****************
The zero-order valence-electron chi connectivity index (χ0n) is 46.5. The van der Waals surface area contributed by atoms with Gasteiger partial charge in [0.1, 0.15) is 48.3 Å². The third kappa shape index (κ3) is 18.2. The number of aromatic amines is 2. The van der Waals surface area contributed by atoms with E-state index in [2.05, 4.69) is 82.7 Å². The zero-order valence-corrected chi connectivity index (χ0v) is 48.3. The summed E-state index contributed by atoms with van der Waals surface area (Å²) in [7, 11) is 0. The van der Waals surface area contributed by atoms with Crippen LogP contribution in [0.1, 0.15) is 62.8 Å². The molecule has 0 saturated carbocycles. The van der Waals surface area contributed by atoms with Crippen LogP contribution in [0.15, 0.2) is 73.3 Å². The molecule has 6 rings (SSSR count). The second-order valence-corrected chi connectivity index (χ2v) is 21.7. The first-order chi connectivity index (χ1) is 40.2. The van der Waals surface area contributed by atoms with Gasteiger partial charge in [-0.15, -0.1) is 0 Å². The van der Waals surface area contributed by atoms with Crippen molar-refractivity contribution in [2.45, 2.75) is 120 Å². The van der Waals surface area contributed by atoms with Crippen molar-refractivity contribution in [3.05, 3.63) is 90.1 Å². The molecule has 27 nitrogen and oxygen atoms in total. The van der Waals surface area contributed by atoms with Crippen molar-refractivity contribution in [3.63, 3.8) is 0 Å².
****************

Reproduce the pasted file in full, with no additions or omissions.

The zero-order valence-electron chi connectivity index (χ0n) is 46.5. The van der Waals surface area contributed by atoms with Gasteiger partial charge in [0.1, 0.15) is 48.3 Å². The third kappa shape index (κ3) is 18.2. The number of aromatic amines is 2. The van der Waals surface area contributed by atoms with E-state index in [2.05, 4.69) is 82.7 Å². The zero-order valence-corrected chi connectivity index (χ0v) is 48.3. The summed E-state index contributed by atoms with van der Waals surface area (Å²) in [7, 11) is 0. The van der Waals surface area contributed by atoms with Crippen LogP contribution in [0.1, 0.15) is 62.8 Å². The molecule has 0 saturated carbocycles. The van der Waals surface area contributed by atoms with Crippen LogP contribution in [0.15, 0.2) is 73.3 Å². The molecule has 6 rings (SSSR count). The second-order valence-corrected chi connectivity index (χ2v) is 21.7. The first-order chi connectivity index (χ1) is 40.2. The van der Waals surface area contributed by atoms with Gasteiger partial charge in [-0.15, -0.1) is 0 Å². The van der Waals surface area contributed by atoms with Crippen molar-refractivity contribution in [2.45, 2.75) is 120 Å². The van der Waals surface area contributed by atoms with Crippen molar-refractivity contribution in [3.05, 3.63) is 90.1 Å². The molecule has 27 nitrogen and oxygen atoms in total. The van der Waals surface area contributed by atoms with Crippen molar-refractivity contribution in [3.63, 3.8) is 0 Å².